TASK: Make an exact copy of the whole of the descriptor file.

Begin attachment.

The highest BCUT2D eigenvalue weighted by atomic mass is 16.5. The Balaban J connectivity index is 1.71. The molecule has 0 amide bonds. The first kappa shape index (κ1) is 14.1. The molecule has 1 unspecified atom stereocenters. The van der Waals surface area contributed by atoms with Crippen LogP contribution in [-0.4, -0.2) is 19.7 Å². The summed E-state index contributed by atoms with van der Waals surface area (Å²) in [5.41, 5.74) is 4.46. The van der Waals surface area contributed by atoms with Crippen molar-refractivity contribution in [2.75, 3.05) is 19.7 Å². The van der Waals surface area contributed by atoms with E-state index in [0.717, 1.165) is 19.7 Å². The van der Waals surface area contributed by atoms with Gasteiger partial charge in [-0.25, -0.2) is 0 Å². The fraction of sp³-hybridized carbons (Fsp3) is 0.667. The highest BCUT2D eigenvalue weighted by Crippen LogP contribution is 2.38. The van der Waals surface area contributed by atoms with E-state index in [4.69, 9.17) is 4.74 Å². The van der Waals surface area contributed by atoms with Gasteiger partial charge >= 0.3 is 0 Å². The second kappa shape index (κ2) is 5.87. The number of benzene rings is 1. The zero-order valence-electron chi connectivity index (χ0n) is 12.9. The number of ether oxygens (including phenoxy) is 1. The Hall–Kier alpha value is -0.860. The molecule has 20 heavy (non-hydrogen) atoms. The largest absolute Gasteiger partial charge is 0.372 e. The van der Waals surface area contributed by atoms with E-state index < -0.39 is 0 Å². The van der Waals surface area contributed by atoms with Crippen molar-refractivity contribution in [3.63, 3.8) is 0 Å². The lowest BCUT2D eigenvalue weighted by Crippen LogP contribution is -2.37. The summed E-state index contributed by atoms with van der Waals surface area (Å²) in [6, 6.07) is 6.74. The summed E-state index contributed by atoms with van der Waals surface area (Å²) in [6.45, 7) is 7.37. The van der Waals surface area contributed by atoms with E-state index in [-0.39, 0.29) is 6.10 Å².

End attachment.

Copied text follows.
The highest BCUT2D eigenvalue weighted by atomic mass is 16.5. The Balaban J connectivity index is 1.71. The molecule has 0 amide bonds. The first kappa shape index (κ1) is 14.1. The molecule has 1 unspecified atom stereocenters. The van der Waals surface area contributed by atoms with Crippen LogP contribution in [-0.4, -0.2) is 19.7 Å². The summed E-state index contributed by atoms with van der Waals surface area (Å²) in [5.41, 5.74) is 4.46. The van der Waals surface area contributed by atoms with Crippen molar-refractivity contribution in [2.75, 3.05) is 19.7 Å². The van der Waals surface area contributed by atoms with E-state index in [0.717, 1.165) is 19.7 Å². The van der Waals surface area contributed by atoms with Gasteiger partial charge in [-0.25, -0.2) is 0 Å². The fraction of sp³-hybridized carbons (Fsp3) is 0.667. The highest BCUT2D eigenvalue weighted by Crippen LogP contribution is 2.38. The van der Waals surface area contributed by atoms with E-state index in [4.69, 9.17) is 4.74 Å². The van der Waals surface area contributed by atoms with Gasteiger partial charge >= 0.3 is 0 Å². The second kappa shape index (κ2) is 5.87. The number of benzene rings is 1. The zero-order valence-electron chi connectivity index (χ0n) is 12.9. The number of ether oxygens (including phenoxy) is 1. The Hall–Kier alpha value is -0.860. The molecule has 20 heavy (non-hydrogen) atoms. The largest absolute Gasteiger partial charge is 0.372 e. The van der Waals surface area contributed by atoms with E-state index < -0.39 is 0 Å². The van der Waals surface area contributed by atoms with Crippen molar-refractivity contribution in [3.63, 3.8) is 0 Å². The lowest BCUT2D eigenvalue weighted by Crippen LogP contribution is -2.37. The summed E-state index contributed by atoms with van der Waals surface area (Å²) in [6, 6.07) is 6.74. The summed E-state index contributed by atoms with van der Waals surface area (Å²) in [6.45, 7) is 7.37. The van der Waals surface area contributed by atoms with E-state index in [-0.39, 0.29) is 6.10 Å².